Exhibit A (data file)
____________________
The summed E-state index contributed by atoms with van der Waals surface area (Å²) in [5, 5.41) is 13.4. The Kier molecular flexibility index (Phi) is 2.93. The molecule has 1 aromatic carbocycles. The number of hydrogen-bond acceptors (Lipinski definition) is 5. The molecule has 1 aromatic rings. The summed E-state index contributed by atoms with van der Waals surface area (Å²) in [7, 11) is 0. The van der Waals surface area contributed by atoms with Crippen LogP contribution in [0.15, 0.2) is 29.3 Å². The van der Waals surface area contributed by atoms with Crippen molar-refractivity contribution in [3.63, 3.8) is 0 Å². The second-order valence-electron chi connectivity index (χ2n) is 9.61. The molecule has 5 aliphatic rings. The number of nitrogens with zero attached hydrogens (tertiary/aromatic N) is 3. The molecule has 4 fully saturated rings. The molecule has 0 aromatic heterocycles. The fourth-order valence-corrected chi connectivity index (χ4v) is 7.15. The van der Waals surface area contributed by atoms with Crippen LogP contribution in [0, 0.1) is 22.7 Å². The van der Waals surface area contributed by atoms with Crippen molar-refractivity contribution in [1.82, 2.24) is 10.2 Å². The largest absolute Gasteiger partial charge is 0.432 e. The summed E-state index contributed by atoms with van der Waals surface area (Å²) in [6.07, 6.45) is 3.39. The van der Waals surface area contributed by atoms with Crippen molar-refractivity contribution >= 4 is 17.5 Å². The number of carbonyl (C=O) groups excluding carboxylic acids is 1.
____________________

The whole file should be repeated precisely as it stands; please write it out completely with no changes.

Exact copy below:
The summed E-state index contributed by atoms with van der Waals surface area (Å²) in [5, 5.41) is 13.4. The Kier molecular flexibility index (Phi) is 2.93. The molecule has 1 aromatic carbocycles. The number of hydrogen-bond acceptors (Lipinski definition) is 5. The molecule has 1 aromatic rings. The summed E-state index contributed by atoms with van der Waals surface area (Å²) in [7, 11) is 0. The van der Waals surface area contributed by atoms with Crippen LogP contribution in [0.15, 0.2) is 29.3 Å². The van der Waals surface area contributed by atoms with Crippen molar-refractivity contribution in [3.63, 3.8) is 0 Å². The second-order valence-electron chi connectivity index (χ2n) is 9.61. The molecule has 5 aliphatic rings. The number of nitrogens with zero attached hydrogens (tertiary/aromatic N) is 3. The molecule has 4 fully saturated rings. The molecule has 0 aromatic heterocycles. The fourth-order valence-corrected chi connectivity index (χ4v) is 7.15. The van der Waals surface area contributed by atoms with Crippen LogP contribution in [0, 0.1) is 22.7 Å². The van der Waals surface area contributed by atoms with Crippen molar-refractivity contribution in [1.82, 2.24) is 10.2 Å². The largest absolute Gasteiger partial charge is 0.432 e. The summed E-state index contributed by atoms with van der Waals surface area (Å²) in [6.07, 6.45) is 3.39. The van der Waals surface area contributed by atoms with Crippen molar-refractivity contribution >= 4 is 17.5 Å². The number of carbonyl (C=O) groups excluding carboxylic acids is 1.